CAROUSEL GENERAL COMMENTARY

What’s in a Pontianak?

19 September 2019

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What’s in a Pontianak?

With the recent opening of Glen Goei and Gavin Yap’s Revenge of the Pontianak (2019), there’s a lot of buzz around the pontianak monster who had notoriously haunted local screens back in the 1960s. (We have a review for it!) Used as a common tactic to scare children from being lured away by attractive women, the pontianak was pretty much a popular superstition known to all who grew up in a rural kampung

So that excludes me, and also everyone else who knows only of concrete buildings and high-rise skyscrapers. Especially in Singapore, in all our modernity and bright night lights, the banana tree plantations and stilted wooden houses are so far removed from our lives. Maybe, the closest to the pontianak that millennials of today would be exposed to would be NS guys staying in forests during their service.

Nowadays, the horror movies that flood our cinemas for this age’s ghost hunters are of creepy clowns and unnerving dolls. Horror films have long been known to reflect the social anxieties of the audience it addresses (Clowns and dolls… We must have had rather traumatising childhoods). So with that in mind, where does the pontianak stand now?

She is both elegant and chilling, charming and terrifying. She is the 1960s Southeast Asian version of the Demogorgon, the Nun, the Pennywise who has taken the shape of an alluring woman dressed in a sarong kebaya. Goei wanted Revenge of the Pontianak to be an introduction to the younger generation who may not have encountered this traditional horror story that has plagued the hearts of Singaporeans and Malaysians in our nations’ heydays.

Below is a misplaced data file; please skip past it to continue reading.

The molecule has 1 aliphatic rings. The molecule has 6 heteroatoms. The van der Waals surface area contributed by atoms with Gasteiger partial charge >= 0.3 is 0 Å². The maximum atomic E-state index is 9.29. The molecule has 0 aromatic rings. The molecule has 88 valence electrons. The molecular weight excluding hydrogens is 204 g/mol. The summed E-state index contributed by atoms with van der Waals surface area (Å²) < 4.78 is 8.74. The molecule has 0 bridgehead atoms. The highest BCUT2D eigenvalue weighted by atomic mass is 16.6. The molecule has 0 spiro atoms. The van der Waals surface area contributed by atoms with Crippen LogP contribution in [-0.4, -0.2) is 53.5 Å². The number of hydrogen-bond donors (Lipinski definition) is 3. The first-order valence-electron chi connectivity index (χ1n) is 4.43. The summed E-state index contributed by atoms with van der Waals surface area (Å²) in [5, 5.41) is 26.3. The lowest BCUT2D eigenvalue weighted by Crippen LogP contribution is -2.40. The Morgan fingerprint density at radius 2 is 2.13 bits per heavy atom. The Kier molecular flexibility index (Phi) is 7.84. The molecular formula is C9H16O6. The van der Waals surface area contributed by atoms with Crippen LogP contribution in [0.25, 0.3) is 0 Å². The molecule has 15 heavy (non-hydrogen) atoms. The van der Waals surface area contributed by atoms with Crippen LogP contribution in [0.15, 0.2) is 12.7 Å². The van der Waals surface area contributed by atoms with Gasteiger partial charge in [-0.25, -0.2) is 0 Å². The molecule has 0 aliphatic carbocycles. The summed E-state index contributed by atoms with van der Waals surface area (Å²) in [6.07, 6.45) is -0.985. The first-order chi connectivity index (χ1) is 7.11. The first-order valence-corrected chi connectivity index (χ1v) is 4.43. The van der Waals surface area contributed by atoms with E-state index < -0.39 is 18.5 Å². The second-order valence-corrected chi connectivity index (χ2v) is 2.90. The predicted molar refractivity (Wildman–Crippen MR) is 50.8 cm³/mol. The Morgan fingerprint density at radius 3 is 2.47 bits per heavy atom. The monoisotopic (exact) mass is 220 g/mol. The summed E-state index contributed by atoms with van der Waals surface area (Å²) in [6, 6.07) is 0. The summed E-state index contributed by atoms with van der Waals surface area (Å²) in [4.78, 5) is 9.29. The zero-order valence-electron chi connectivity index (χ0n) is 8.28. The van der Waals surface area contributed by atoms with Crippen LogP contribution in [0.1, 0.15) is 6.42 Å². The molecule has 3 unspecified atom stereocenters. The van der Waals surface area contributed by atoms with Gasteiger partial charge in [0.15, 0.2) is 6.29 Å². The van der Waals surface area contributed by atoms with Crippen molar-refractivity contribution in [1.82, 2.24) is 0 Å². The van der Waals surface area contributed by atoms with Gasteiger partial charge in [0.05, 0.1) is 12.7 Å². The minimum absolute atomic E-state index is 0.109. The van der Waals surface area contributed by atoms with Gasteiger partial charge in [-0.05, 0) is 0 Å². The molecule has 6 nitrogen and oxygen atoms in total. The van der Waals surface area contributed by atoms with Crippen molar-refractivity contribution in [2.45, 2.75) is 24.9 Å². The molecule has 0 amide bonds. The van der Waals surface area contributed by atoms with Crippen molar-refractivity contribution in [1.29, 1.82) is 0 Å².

And in keeping true to some classic pontianak film elements that dominated the Golden Era of Singapore cinema in the 1960s, Revenge of the Pontianak is determined to keep alive an iconic aspect of our parents’ generation. 

Before proceeding, in case the pontianak is something completely unheard of foryou, Revenge of the Pontianak has a short explanation at the start. But here’s the brief summary from Voodoo Nightmare: Return to Pontianak (2001): 

Most pontianak films run loosely along the same lines, as does Revenge of the Pontianak. Here, I will be looking at Anak Pontianak (1958), Sumpah Pontianak (1958), Voodoo Nightmare: Return to Pontianak (2001), and Pontianak Harum Sundal Malam (2004). Unfortunately, most of these classic films are in Malay and I really wished I could understand them. But as a self-proclaimed youngster, it was fun diving in without much knowledge beforehand and scouring through these films, looking at how far motion pictures have come. (Think wonky graphic effects and less-than-believable makeup!)

But, with these films being almost a genre of their own, there were some recognizable sights that you are sure to find. Mention to the baby boomer generation the telling title of the 2019 movie and they are sure to point out some of the must-have elements that make a pontianak film, a pontianak film. Have fun spotting these tropes in the 2019 version!


  • Long black hair and plain white dress

The pontianak is said to have shape-shifting abilities, usually alternating between that of a posh, refined lady and a dishevelled, gritty phantom. To Goei’s credit, he had decided that his version of the pontianak would not be in a white bedsheet, even though he does still play with the recognisable costume that has endured the test of time. 

  • Banana Plantation

Of course, how can one talk about the pontianak without the essential, large, green banana leaves hiding her from full view? 

Densely packed, banana tree plantations were pretty much ubiquitous in long-ago Singapore. Just reflecting on how many types of food were traditionally wrapped or served with banana leaves, it is safe to assume that banana trees were very close to the hearts of those who stayed in rural kampungs. Hey, what if the banana leaf you were eating from came from a tree that had harboured the pontianak